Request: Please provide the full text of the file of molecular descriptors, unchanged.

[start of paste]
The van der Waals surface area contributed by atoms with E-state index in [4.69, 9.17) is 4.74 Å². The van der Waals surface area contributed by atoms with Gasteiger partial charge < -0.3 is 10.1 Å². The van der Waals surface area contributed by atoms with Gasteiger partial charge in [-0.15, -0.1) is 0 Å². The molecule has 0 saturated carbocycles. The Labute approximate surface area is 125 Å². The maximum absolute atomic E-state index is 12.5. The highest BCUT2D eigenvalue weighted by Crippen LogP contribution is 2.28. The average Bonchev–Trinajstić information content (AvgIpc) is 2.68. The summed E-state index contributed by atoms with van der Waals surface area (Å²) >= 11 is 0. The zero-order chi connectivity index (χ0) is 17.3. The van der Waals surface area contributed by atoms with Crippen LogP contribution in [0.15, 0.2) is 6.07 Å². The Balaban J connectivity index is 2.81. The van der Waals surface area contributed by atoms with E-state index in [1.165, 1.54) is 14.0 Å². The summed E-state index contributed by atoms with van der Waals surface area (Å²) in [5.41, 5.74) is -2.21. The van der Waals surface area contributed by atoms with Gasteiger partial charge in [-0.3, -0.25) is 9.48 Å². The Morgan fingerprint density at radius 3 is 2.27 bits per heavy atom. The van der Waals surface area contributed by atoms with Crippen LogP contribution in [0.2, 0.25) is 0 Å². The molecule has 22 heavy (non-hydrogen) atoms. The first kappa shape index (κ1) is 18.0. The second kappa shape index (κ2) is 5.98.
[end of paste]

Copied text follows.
The van der Waals surface area contributed by atoms with E-state index in [4.69, 9.17) is 4.74 Å². The van der Waals surface area contributed by atoms with Gasteiger partial charge < -0.3 is 10.1 Å². The van der Waals surface area contributed by atoms with Gasteiger partial charge in [-0.15, -0.1) is 0 Å². The molecule has 0 saturated carbocycles. The Labute approximate surface area is 125 Å². The maximum absolute atomic E-state index is 12.5. The highest BCUT2D eigenvalue weighted by Crippen LogP contribution is 2.28. The average Bonchev–Trinajstić information content (AvgIpc) is 2.68. The summed E-state index contributed by atoms with van der Waals surface area (Å²) >= 11 is 0. The zero-order chi connectivity index (χ0) is 17.3. The van der Waals surface area contributed by atoms with Crippen LogP contribution in [0.15, 0.2) is 6.07 Å². The Balaban J connectivity index is 2.81. The van der Waals surface area contributed by atoms with E-state index in [1.165, 1.54) is 14.0 Å². The summed E-state index contributed by atoms with van der Waals surface area (Å²) in [5.41, 5.74) is -2.21. The van der Waals surface area contributed by atoms with Gasteiger partial charge in [-0.3, -0.25) is 9.48 Å². The Morgan fingerprint density at radius 3 is 2.27 bits per heavy atom. The van der Waals surface area contributed by atoms with Crippen LogP contribution in [0.2, 0.25) is 0 Å². The molecule has 22 heavy (non-hydrogen) atoms. The first kappa shape index (κ1) is 18.0. The second kappa shape index (κ2) is 5.98.